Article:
When you go abroad, it is assumed and expected that you fall out of touch with the daily trends and interactions that you experience. For example, the familiar smiling faces on your walk to Gelbucks or the student who heavily sighs at comments about race in the back of the class can seem so trivial and routine. As I bring my semester to a close, I reflect on how out of touch and removed I’ve become to the things that have and continue to attribute to my student experience. But for one thing in particular, I have yet to lose touch: my blackness. Being in Australia has amalgamated my identities as a student, activist, black man, and so much more. Here’s why:
Prior to my departure, I received a plethora of advice, jokes, and concerns about how I would fit into a society that for several decades, oppressed an indigenous group, known as the Aboriginals. Basically, people thought that I may be confused for an Aboriginal person. As I’ve learned in great detail in my “Australian History” class, the similarities of U.S. and Australian history is quite parallel. There was a surge of European forces that claimed land and expanded its growth at the expense of another population. With that being said, it is safe to assume that similarities lie within the minorities and their historical oppression.
Since I’ve been in Australia, I’ve experienced a few things. First, no one confuses or treats me as if I am Aboriginal. Here, I’ve almost always been addressed and approached as an American. In comparison to the states, the Australian sense of national identity is much higher and truly emphasizes their sense of collective culture. For the first time in my life, I was American first, then black or gay. This spoke volumes to me about labels we so commonly use. Secondly, I’ve noticed that any microaggressions that I experience stem from ignorance rather than intention. Based on my experiences, having such a diverse population of people in one’s community can lead to a sense of definitive knowledge about other cultures. This is not necessarily the key to actually learning about and integrating diversity. Learning to not engage and observe this ethnocentric behavior has been my greatest lesson learned thus far. Lastly, perspective is key. I’ve had conversations with students from countries that I may never have the opportunity to visit. To speak with someone from the other side of the world about a shared topic ignites enthusiasm and curiosity! I can comfortably say the chance to have these conversations have allowed me to become even more culturally competent than before.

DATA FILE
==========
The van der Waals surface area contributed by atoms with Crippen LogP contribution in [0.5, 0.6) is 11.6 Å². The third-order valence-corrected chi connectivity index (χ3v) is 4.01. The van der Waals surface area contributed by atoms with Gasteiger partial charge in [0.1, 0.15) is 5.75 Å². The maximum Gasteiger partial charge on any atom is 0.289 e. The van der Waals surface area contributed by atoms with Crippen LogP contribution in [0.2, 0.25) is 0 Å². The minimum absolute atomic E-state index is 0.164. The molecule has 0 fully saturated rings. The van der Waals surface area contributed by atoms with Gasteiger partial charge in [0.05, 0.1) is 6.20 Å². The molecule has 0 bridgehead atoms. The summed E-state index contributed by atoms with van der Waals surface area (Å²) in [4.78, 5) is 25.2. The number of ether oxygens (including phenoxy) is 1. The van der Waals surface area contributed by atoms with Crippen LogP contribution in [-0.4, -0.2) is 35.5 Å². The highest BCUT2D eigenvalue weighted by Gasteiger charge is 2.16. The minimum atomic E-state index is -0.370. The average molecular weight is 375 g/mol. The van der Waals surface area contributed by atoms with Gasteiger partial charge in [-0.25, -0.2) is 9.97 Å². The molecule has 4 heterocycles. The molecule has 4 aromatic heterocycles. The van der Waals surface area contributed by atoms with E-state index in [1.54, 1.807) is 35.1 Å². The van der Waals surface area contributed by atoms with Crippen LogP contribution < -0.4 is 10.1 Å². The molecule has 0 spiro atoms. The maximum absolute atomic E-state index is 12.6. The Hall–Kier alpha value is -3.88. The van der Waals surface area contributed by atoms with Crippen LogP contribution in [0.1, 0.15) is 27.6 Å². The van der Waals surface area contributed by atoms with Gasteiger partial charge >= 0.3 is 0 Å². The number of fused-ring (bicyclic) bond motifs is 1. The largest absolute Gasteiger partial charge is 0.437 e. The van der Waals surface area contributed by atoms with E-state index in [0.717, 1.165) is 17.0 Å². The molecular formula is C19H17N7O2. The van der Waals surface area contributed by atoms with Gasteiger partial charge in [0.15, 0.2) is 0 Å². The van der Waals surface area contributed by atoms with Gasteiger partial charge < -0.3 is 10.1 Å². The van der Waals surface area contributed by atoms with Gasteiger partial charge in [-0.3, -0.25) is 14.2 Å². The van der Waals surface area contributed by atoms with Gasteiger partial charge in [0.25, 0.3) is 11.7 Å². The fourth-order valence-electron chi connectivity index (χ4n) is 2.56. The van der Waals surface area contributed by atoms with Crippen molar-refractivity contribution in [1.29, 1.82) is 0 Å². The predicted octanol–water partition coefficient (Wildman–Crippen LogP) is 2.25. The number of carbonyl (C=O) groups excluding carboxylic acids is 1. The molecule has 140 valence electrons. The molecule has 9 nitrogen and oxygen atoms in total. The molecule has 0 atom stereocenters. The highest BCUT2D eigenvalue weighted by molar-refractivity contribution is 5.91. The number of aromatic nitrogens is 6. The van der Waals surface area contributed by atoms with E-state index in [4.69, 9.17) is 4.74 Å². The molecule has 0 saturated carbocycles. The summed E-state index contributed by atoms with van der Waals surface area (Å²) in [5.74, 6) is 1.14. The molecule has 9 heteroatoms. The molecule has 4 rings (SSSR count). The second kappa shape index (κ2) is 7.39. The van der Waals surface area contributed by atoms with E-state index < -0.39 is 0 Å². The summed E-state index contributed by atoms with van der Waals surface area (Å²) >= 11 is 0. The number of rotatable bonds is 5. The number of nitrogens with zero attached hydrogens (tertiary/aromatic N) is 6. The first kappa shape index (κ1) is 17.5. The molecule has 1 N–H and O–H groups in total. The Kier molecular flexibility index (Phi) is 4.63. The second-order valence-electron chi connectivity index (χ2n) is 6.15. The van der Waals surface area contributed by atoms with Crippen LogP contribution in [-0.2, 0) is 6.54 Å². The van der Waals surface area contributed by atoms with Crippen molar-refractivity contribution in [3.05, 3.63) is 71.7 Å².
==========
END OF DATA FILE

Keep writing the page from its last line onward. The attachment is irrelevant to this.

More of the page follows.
As I bring this experience to a close, I can’t help but wonder how my far too common experiences will appear with a new and global lense. Time will tell!
Carlo Wood is a Junior in GWSB pursuing a BBA in Sport, Event & Hospitality Management, with a minor in Communication. He is currently abroad at Bond University in Australia through the Arcadia program. To read more about it, click here.